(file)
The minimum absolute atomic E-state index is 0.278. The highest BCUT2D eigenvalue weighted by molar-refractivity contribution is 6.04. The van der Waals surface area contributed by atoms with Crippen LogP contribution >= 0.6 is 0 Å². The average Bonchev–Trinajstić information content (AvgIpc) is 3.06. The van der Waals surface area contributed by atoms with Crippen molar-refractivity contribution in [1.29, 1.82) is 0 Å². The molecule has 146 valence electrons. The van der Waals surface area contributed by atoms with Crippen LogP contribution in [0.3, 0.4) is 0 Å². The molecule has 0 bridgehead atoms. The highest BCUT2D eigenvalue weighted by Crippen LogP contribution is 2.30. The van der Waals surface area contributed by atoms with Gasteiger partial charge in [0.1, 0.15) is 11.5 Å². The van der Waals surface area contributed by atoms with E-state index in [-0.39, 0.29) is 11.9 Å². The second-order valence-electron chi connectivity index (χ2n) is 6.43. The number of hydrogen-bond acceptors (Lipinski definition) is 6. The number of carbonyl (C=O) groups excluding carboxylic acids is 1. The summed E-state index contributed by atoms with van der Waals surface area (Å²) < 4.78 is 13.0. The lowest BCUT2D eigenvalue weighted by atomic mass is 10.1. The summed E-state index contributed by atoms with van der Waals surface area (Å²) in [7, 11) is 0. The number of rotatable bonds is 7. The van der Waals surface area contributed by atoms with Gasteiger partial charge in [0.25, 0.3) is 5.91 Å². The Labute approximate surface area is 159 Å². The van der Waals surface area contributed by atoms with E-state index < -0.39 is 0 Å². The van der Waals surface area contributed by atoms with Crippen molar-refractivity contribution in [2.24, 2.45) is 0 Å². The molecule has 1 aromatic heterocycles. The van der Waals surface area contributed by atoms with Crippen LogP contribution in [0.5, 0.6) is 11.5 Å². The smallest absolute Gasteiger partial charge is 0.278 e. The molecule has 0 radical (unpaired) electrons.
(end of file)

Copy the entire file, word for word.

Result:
The minimum absolute atomic E-state index is 0.278. The highest BCUT2D eigenvalue weighted by molar-refractivity contribution is 6.04. The van der Waals surface area contributed by atoms with Crippen LogP contribution >= 0.6 is 0 Å². The average Bonchev–Trinajstić information content (AvgIpc) is 3.06. The van der Waals surface area contributed by atoms with Crippen molar-refractivity contribution in [1.29, 1.82) is 0 Å². The molecule has 146 valence electrons. The van der Waals surface area contributed by atoms with Crippen LogP contribution in [0.3, 0.4) is 0 Å². The molecule has 0 bridgehead atoms. The highest BCUT2D eigenvalue weighted by Crippen LogP contribution is 2.30. The van der Waals surface area contributed by atoms with Gasteiger partial charge in [0.1, 0.15) is 11.5 Å². The van der Waals surface area contributed by atoms with E-state index in [-0.39, 0.29) is 11.9 Å². The second-order valence-electron chi connectivity index (χ2n) is 6.43. The number of hydrogen-bond acceptors (Lipinski definition) is 6. The number of carbonyl (C=O) groups excluding carboxylic acids is 1. The summed E-state index contributed by atoms with van der Waals surface area (Å²) < 4.78 is 13.0. The lowest BCUT2D eigenvalue weighted by atomic mass is 10.1. The summed E-state index contributed by atoms with van der Waals surface area (Å²) in [7, 11) is 0. The number of rotatable bonds is 7. The van der Waals surface area contributed by atoms with Gasteiger partial charge in [0.25, 0.3) is 5.91 Å². The Labute approximate surface area is 159 Å². The van der Waals surface area contributed by atoms with E-state index < -0.39 is 0 Å². The van der Waals surface area contributed by atoms with Crippen molar-refractivity contribution in [2.24, 2.45) is 0 Å². The molecule has 1 aromatic heterocycles. The van der Waals surface area contributed by atoms with Crippen LogP contribution in [0.5, 0.6) is 11.5 Å². The smallest absolute Gasteiger partial charge is 0.278 e. The molecule has 0 radical (unpaired) electrons.